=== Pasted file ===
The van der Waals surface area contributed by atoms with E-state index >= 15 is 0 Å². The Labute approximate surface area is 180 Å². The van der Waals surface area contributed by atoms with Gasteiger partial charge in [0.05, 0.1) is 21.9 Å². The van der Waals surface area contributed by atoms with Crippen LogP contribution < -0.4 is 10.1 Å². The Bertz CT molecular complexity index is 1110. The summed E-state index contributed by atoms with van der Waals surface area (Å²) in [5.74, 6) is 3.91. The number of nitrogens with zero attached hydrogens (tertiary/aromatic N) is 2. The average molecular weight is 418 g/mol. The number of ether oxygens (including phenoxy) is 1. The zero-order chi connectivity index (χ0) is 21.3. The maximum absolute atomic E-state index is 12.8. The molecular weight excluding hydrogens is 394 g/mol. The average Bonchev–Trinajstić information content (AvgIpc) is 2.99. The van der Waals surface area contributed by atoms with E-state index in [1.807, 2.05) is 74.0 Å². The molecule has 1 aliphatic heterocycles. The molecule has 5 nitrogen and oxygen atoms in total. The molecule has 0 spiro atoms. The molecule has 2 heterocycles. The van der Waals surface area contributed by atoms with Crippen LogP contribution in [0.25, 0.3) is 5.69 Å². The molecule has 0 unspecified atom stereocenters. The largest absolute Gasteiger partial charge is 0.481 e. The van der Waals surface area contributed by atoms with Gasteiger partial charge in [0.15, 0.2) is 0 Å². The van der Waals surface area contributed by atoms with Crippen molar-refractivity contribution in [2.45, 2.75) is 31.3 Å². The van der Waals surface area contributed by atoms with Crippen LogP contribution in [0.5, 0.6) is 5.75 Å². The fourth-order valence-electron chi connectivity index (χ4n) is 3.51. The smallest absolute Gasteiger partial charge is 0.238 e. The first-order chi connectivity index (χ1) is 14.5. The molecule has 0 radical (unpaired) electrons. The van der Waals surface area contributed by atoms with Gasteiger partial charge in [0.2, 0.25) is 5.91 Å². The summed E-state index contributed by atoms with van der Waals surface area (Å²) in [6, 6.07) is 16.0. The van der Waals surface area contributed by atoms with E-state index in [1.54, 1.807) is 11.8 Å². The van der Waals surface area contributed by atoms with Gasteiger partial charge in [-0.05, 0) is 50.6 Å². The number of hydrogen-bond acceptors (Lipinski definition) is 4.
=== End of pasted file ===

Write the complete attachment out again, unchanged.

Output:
The van der Waals surface area contributed by atoms with E-state index >= 15 is 0 Å². The Labute approximate surface area is 180 Å². The van der Waals surface area contributed by atoms with Gasteiger partial charge in [0.05, 0.1) is 21.9 Å². The van der Waals surface area contributed by atoms with Crippen LogP contribution < -0.4 is 10.1 Å². The Bertz CT molecular complexity index is 1110. The summed E-state index contributed by atoms with van der Waals surface area (Å²) in [5.74, 6) is 3.91. The number of nitrogens with zero attached hydrogens (tertiary/aromatic N) is 2. The average molecular weight is 418 g/mol. The number of ether oxygens (including phenoxy) is 1. The zero-order chi connectivity index (χ0) is 21.3. The maximum absolute atomic E-state index is 12.8. The molecular weight excluding hydrogens is 394 g/mol. The average Bonchev–Trinajstić information content (AvgIpc) is 2.99. The van der Waals surface area contributed by atoms with E-state index in [1.807, 2.05) is 74.0 Å². The molecule has 1 aliphatic heterocycles. The molecule has 5 nitrogen and oxygen atoms in total. The molecule has 0 spiro atoms. The molecule has 2 heterocycles. The van der Waals surface area contributed by atoms with Crippen LogP contribution in [0.25, 0.3) is 5.69 Å². The molecule has 0 unspecified atom stereocenters. The largest absolute Gasteiger partial charge is 0.481 e. The van der Waals surface area contributed by atoms with Gasteiger partial charge in [0.15, 0.2) is 0 Å². The van der Waals surface area contributed by atoms with Crippen molar-refractivity contribution in [2.45, 2.75) is 31.3 Å². The van der Waals surface area contributed by atoms with Crippen LogP contribution in [0.5, 0.6) is 5.75 Å². The fourth-order valence-electron chi connectivity index (χ4n) is 3.51. The smallest absolute Gasteiger partial charge is 0.238 e. The first-order chi connectivity index (χ1) is 14.5. The molecule has 0 radical (unpaired) electrons. The van der Waals surface area contributed by atoms with Gasteiger partial charge in [0.2, 0.25) is 5.91 Å². The summed E-state index contributed by atoms with van der Waals surface area (Å²) in [6, 6.07) is 16.0. The van der Waals surface area contributed by atoms with E-state index in [1.54, 1.807) is 11.8 Å². The van der Waals surface area contributed by atoms with Gasteiger partial charge in [-0.05, 0) is 50.6 Å². The number of hydrogen-bond acceptors (Lipinski definition) is 4.